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Illinois Supreme Court Announces Person Seeking Certificate of Innocence Need Only Prove Innocence of Originally Prosecuted Theory of Offense, not Every Conceivable Theory

The apartment of William Helmbacher was burglarized the day before he was murdered in 1998. Two weeks later, the fingerprint of Ray Taylor, one of Helmbacher’s neighbors, was recovered from a garbage bag containing some of Helmbacher’s property. Confronted with the fingerprint, Taylor told police he and his cousin, Charles B. Palmer, burglarized the apartment, and Palmer returned the next day and committed the murder during a robbery.

When he was arrested, Palmer was wearing tennis shoes with stains that could have been blood. The shoes were sent to a lab that determined there was no blood on the shoes. Two months later, the police sent what may have been different shoes back to the lab with the instructions to “tear the shoes apart,” an unusual request. The lab discovered two small blood stains under a piece of mesh. The blood contained Helmbacher’s DNA.

Based on the blood stains and Taylor’s testimony, Palmer was indicted, tried and convicted of murder, and sentenced to natural life. The indictment charged him with five counts of murder—each of which alleged he personally repeatedly struck Helmbacher on the head—and one count of residential burglary. The prosecution went forward on the theory that Palmer, acting alone, murdered Helmbacher. That is the theory of the crime for which he was convicted.

In 2010, Palmer’s motion for DNA testing of scrapings from Helmbacher’s fingernails was granted. Helmbacher had struggled with his murderer, yet the scrapings had not been previously tested. The tests showed two DNA profiles—Helmbacher’s and another, unidentified person who was not Palmer.

In June 2014, Palmer’s motion to test the DNA of three hairs recovered from Helmbacher’s hands was granted. Two hairs were unusable, but the third contained a DNA profile that was neither Helmbacher’s nor Palmer’s.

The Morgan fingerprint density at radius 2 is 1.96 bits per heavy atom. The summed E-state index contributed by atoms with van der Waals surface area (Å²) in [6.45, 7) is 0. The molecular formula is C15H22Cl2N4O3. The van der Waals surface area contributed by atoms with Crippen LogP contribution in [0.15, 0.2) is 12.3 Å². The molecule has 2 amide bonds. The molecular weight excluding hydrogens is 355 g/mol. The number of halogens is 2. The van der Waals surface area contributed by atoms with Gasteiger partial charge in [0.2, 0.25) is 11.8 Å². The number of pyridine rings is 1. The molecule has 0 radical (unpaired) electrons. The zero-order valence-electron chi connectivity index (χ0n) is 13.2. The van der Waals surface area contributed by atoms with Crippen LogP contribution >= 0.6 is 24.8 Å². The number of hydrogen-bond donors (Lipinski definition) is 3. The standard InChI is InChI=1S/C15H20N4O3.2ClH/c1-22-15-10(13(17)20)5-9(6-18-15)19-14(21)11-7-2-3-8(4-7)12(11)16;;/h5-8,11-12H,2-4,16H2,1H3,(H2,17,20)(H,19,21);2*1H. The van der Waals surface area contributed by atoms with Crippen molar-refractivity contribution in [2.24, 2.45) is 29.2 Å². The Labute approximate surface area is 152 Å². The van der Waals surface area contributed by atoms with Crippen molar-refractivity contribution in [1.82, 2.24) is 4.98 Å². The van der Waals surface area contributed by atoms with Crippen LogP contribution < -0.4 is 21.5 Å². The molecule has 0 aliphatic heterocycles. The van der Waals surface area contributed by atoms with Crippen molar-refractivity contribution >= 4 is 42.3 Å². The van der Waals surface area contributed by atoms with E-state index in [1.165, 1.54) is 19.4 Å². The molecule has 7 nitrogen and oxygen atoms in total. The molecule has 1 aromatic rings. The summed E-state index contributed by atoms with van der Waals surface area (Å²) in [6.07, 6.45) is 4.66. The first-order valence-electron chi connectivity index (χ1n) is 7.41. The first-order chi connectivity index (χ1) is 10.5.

In November 2016, the trial court vacated Palmer’s conviction, dismissing the charges against Palmer based on the prosecutor’s representation that the DNA evidence made it impossible to prove Palmer was guilty beyond a reasonable doubt. The court ordered Palmer’s immediate release from custody.

In 2018, Palmer filed a petition seeking a certificate of innocence. He alleged that Taylor’s testimony and the blood stain evidence were unreliable for several reasons. The State disagreed, alleging that the DNA evidence proved he was not the person who struck the hammer blows that killed Helmbacher, but it did not prove that he was not involved in the murder as an accessory or a participant. The court denied the petition, and Palmer appealed.

The court of appeals affirmed, rejecting Palmer’s argument that the State could not change its theory of petitioner’s guilt. The Illinois Supreme Court granted Palmer leave to appeal. Twenty amicus briefs supporting him were filed.

The Supreme Court held that 735 ILCS 5/2-702(g)(3) requires Palmer to prove by a preponderance of the evidence he is innocent of the offenses charged in the indictment that resulted in his wrongful conviction. The Court explained that he is not required to disprove any alternative theories of criminal liability that were neither charged in the indictment nor presented to the jury.

In the present case, Palmer was charged with first degree murder by personally beating Helmbacher to death. The State conceded, and the evidence proved, he did not do that. Therefore, the Court held that Palmer “is entitled to a certificate of innocence because he has satisfied all” statutory requirements.”

The Court also instructed that the State is barred by judicial estoppel from taking contrary positions in separate judicial proceedings.

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Related legal case

People v. Palmer

 

 

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